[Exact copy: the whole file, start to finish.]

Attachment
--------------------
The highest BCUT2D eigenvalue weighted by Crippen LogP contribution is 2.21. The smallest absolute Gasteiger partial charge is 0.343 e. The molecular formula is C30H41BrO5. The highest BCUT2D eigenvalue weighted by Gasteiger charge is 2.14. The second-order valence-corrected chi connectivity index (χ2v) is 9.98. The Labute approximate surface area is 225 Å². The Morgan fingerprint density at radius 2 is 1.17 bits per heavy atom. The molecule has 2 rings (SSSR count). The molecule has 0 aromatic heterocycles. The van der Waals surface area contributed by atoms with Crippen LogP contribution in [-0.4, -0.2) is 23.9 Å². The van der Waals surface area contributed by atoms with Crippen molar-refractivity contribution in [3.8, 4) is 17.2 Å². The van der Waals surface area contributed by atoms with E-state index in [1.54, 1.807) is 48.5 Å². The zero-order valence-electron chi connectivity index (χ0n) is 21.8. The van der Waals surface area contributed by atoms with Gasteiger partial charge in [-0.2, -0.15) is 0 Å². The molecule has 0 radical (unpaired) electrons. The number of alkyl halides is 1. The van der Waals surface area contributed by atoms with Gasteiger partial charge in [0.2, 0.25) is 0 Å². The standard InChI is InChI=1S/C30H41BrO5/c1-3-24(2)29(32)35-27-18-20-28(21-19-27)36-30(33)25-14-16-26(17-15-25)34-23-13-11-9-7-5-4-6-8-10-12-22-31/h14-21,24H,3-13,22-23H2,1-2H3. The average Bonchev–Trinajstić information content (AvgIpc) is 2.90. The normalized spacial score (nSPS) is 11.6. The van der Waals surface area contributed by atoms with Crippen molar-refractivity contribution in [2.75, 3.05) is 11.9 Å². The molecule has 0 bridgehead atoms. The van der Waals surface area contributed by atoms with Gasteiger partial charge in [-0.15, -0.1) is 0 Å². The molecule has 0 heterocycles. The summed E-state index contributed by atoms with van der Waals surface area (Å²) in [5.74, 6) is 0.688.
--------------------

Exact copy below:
The highest BCUT2D eigenvalue weighted by Crippen LogP contribution is 2.21. The smallest absolute Gasteiger partial charge is 0.343 e. The molecular formula is C30H41BrO5. The highest BCUT2D eigenvalue weighted by Gasteiger charge is 2.14. The second-order valence-corrected chi connectivity index (χ2v) is 9.98. The Labute approximate surface area is 225 Å². The Morgan fingerprint density at radius 2 is 1.17 bits per heavy atom. The molecule has 2 rings (SSSR count). The molecule has 0 aromatic heterocycles. The van der Waals surface area contributed by atoms with Crippen LogP contribution in [-0.4, -0.2) is 23.9 Å². The van der Waals surface area contributed by atoms with Crippen molar-refractivity contribution in [3.8, 4) is 17.2 Å². The van der Waals surface area contributed by atoms with E-state index in [1.54, 1.807) is 48.5 Å². The zero-order valence-electron chi connectivity index (χ0n) is 21.8. The van der Waals surface area contributed by atoms with Gasteiger partial charge in [-0.2, -0.15) is 0 Å². The molecule has 0 radical (unpaired) electrons. The number of alkyl halides is 1. The van der Waals surface area contributed by atoms with Gasteiger partial charge in [0.2, 0.25) is 0 Å². The standard InChI is InChI=1S/C30H41BrO5/c1-3-24(2)29(32)35-27-18-20-28(21-19-27)36-30(33)25-14-16-26(17-15-25)34-23-13-11-9-7-5-4-6-8-10-12-22-31/h14-21,24H,3-13,22-23H2,1-2H3. The average Bonchev–Trinajstić information content (AvgIpc) is 2.90. The normalized spacial score (nSPS) is 11.6. The van der Waals surface area contributed by atoms with Crippen molar-refractivity contribution in [2.75, 3.05) is 11.9 Å². The molecule has 0 bridgehead atoms. The van der Waals surface area contributed by atoms with Gasteiger partial charge in [-0.15, -0.1) is 0 Å². The molecule has 0 heterocycles. The summed E-state index contributed by atoms with van der Waals surface area (Å²) in [5.74, 6) is 0.688.